Queen Elizabeth I is commonly lauded for her shrewd politics as well as for bringing about England's golden age. Her savvy moves get attributed to her extensive education and her powerful use of rhetoric, but I had failed to consider how her manipulation of court culture truly solidified her role as a powerful ruler during the Renaissance.
Court culture prior to Elizabeth was already intricate, flamboyant, and filled with courtiers taking on characters and dramatic roles as a form of theater/art. However, when Elizabeth entered the scene, the plot of the court structure changed to one where Elizabeth placed herself as the lovely maiden at the center of every courtier's wooing. The Elizabethan court became the act of literally courting Elizabeth, to no avail of course.
Upon searching the meaning of the word sprezzatura I learned that it meant to do something so well and non-chalantly it seems effortless. This is exactly how Elizabeth managed to gain the loyalty and love of the many men who should've seen her as a liability to England, but instead praised her. By effortlessly placing herself as not only face of England, but also at the center of art (a muse of sorts) she became an emblem the court aspired to please (Cooper). I imagine this as something like a combination of propaganda and networking. Elizabeth promoted herself as a Queen who deserved to be courted—because someone could be the lucky man who ruled by her as King—all while creating alliances, loyalties, and connections with influential artists and nobility. She truly was the original Queen of Hearts.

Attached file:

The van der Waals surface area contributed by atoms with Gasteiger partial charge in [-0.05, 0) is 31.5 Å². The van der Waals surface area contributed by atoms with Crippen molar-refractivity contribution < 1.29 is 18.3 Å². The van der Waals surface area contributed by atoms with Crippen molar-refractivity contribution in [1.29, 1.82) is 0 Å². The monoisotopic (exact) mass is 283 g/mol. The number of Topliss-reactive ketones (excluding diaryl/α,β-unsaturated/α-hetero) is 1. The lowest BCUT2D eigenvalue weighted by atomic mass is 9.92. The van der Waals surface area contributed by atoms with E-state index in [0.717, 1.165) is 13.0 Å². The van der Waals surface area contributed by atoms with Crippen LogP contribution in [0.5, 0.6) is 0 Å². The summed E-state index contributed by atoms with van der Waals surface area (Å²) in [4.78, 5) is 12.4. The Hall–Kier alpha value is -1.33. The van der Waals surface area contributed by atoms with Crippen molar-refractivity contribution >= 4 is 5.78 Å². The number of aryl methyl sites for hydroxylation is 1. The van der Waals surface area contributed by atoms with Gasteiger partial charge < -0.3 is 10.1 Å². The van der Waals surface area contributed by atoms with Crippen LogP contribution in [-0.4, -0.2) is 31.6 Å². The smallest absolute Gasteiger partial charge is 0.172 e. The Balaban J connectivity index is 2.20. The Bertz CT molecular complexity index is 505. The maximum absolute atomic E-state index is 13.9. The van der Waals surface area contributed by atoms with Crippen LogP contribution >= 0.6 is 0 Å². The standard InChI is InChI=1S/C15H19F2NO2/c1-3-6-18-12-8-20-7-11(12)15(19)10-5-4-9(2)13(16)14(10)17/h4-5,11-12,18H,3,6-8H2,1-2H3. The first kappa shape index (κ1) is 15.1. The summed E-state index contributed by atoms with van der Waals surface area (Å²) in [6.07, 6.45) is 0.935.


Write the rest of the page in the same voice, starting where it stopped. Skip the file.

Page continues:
Cooper, Tarnya. "Queen Elizabeth's Public Face." History Today 53.5 (2003): 38. Points of View
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